exposure you get in the UFC. The fighters, they have their little areas
where they live, and people who want to see them do well. My area, I’ve got
all these people just trying to push and help me get my dream. But at the
same time, I’m trying to help them out, get them more marketing and
exposure. It’s just one symbiotic relationship, I guess is the best way I
can put it.
I can’t believe I came up with that word. Where the hell did that come from
JT: Has maintaining relationships become more
difficult, as the sport has grown?
MG: Some aspects, yeah. With the TapouT situation, anything that
deals with them, I just steer clear of it. I don’t like being around the
guys. My fighters, if they got sponsored by them, hey, just do it. I want my
fighters, my friends, to make money, take care of their bills, and succeed
in life. If they get sponsored by them, hey, great, man. At least you made
some money from them.
JT: Was it bad from the get-go? There must have
been warning signs at some point that it wasn’t the right road for you.
MG: No, I actually love and miss the guys in some respects. When
we were together and in a group, we owned rooms. We were all good at our
particular spot and aspect, and it was just fun. When we were traveling on
the road and talking about stuff and goofing around and all the different
antics that would happen and situations that arose – I wouldn’t trade that
in for the world, when I think about it.
But the business end of it, putting so much work into someone’s company and
not getting anything in return just sucks. It was right before the TV show
was coming out, we were actually filming for it, and I just one day said
“I’ve had enough of it. You guys can take this show and have fun with it.
I’m going to go my merry little way.” They’re all “you sure? The contracts
are on my desk.” I said “I don’t care. I’m gonna go do my thing.” And that
was pretty much the end of it.
JT: Have you had second thoughts on your decision?
MG: I had every thought in my head. I was scared, nervous. I had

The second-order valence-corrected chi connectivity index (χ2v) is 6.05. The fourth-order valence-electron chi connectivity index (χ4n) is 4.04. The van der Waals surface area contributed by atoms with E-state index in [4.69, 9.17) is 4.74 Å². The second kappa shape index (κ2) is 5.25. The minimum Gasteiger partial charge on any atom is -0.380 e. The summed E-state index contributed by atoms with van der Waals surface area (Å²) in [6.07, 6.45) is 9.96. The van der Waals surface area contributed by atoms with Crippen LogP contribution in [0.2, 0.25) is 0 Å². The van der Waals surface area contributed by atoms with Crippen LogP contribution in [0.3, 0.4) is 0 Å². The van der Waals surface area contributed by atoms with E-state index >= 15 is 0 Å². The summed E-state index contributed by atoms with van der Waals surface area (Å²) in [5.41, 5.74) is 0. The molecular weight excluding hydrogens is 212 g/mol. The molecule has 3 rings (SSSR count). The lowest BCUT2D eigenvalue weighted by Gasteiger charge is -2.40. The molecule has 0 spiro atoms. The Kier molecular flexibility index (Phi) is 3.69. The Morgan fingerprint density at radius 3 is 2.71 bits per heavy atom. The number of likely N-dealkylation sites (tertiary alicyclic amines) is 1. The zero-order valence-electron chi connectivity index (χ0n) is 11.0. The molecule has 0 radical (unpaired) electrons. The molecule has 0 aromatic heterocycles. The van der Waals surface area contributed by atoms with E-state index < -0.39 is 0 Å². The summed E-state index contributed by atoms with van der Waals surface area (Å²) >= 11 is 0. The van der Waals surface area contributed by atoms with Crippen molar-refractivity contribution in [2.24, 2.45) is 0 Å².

anger. I had all these different feelings in my head. I’ve definitely come
to grips with the whole thing, more so than ever of late.
It’s funny, Steve Moreno from Sprawl called me up out of the blue one day.
He said “I gotta ask you something – do you realize that you could be a
millionaire right now?” I said “Steve, I would be lying through my teeth if
I said I couldn’t use that money, or that wouldn’t be the neatest thing in
the world. But I sleep great at night knowing that I did the right thing. I
don’t like being taken advantage of, or putting time into something and not
getting rewarded for it. There were also some other issues at the time in my
life when I left. I said “Steve, I did the right thing, and I sleep well at
night knowing that.”
JT: At that point, I’m sure you were going to have
to go through a bit of reinvention. What was that like?
MG: Interesting. I had my haircut before the TapouT thing, and I
eventually started to scrap the haircut, because I didn’t want people
associating me. I still get it every now and then if I’m hanging out
somewhere. I’m just Joker, the fighter from Joker’s Wild. I’m quite happy.
I’ve got the gym. The clothing line – Labeled Insane – coming out. I’ve got
our fighters in training.
It’s been a cool trip, and I would do it all over exactly the same. I would
still do the TapouT thing; I would go through that crap again, because it’s